Hello and welcome to dashboard week!

This is a week that is done toward the end of training for every Data School cohort. The week is designed as a bit of a pressure cooker situation, encouraging us to time-box and use all the skills we have learnt over the course of the training so far.

To kick things off, we are starting the week by looking at LA crime statistics.

 

Getting to know the data

Given the data set in the morning, my first step of the day is off course to explore the data. I first open the .csv document in Alteryx and explore the column names, and any that may be unclear to me.
Being a great team, we discuss as a group what we think some of the column headers are describing and start looking up the ones we are unsure of. I research and filter data accordingly – I had to turn to Google often to understand crime types.

Once I have an idea of the data and what possible things I may want to explore, I need to start cleaning the data.

My idea was to have a heat map where you can filter by category of crime. Using the Unique tool in Alteryx, I can see that there are 138 categories of crime. This is far too many to have in a dashboard from a UX perspective. I decided to collect the categories into logical groups so that UX will be enhanced in the final product.

Small hiccup: I thought I could use the IN() function in Alteryx instead of using Contains() with many OR operators, but unfortunately Alteryx seems to struggle checking the entire string when using the IN() function. I have therefore wasted some time altering my functions to use Contains() instead.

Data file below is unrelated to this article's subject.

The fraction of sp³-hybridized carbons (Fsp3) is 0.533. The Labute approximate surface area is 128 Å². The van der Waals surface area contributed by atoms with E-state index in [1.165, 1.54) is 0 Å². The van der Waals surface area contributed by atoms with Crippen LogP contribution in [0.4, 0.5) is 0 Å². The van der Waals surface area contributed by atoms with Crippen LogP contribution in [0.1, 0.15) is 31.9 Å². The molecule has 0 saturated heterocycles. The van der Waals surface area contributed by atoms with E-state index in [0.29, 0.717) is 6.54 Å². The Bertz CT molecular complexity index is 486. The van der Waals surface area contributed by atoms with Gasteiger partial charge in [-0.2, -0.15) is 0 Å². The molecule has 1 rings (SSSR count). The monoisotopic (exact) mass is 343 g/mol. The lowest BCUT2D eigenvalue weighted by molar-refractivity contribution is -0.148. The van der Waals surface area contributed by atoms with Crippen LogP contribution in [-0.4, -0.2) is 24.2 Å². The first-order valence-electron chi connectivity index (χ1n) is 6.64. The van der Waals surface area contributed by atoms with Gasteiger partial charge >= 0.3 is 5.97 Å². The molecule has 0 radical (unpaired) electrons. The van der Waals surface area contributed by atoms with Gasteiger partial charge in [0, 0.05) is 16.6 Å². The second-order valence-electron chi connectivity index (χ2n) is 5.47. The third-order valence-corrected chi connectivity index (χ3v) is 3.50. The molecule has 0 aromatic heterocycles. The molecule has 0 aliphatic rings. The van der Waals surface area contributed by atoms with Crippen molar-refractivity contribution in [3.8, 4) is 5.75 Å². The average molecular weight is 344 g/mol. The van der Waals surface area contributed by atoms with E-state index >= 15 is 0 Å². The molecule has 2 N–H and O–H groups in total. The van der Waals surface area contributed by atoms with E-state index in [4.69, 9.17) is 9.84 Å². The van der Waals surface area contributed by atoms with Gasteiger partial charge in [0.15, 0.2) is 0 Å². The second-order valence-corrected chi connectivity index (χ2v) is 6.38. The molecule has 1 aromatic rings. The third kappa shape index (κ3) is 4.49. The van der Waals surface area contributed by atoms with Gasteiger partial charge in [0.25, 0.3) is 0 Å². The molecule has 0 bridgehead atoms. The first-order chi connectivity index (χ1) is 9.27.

There was some going back and forth between Tableau and Alteryx in order to get all of the data I wanted for my dashboard.

 

Enriching the data

I initially took another hour to group the “Premise” data. However, I noticed with such detail in this column that there was a lot of information here. I expanded out the premises column from 1 to 8 columns. I even explored some information about the train lines, however, I ran out of time to include this in my final dashboard. Similarly, I made a filter for locations that were more likely for visitors or locals (or both). Once again though, I was unable to explore this data in my dashboard due to time constraints.

 

Tableau Time!

I decided to make an exploratory dashboard using the data. The target audience is tourists or people who will be travelling to LA and want to see where and what types of crimes are common for different activities.

The user can filter by gender, accommodation type, if they will be using an ATM or bank during their visit. They can also filter by activities, and what kinds of things they would like to see. If they are the sporty type, they can select several sports venues to see the crime stats and areas connected to these.
Finally, they can also select their mode of transport and see how this will affect the crime they may experience in the city.

 

Final Thoughts

I made a simple dashboard with these filters and at the top, the viewer can see the top 10 crimes as well as a heat map of the locations of the crimes.

Because of the level of detail that I went into in my filtering process regarding the premises column, I would have liked to have added more filters to my dashboard, but unfortunately, there was no time for this.

Of course, I would love to have a better and more detailed dashboard. But for one day, including data exploration and wrangling, I think I’ve done alright to get a product up.

See you tomorrow!

 

Emma Wishart
Author: Emma Wishart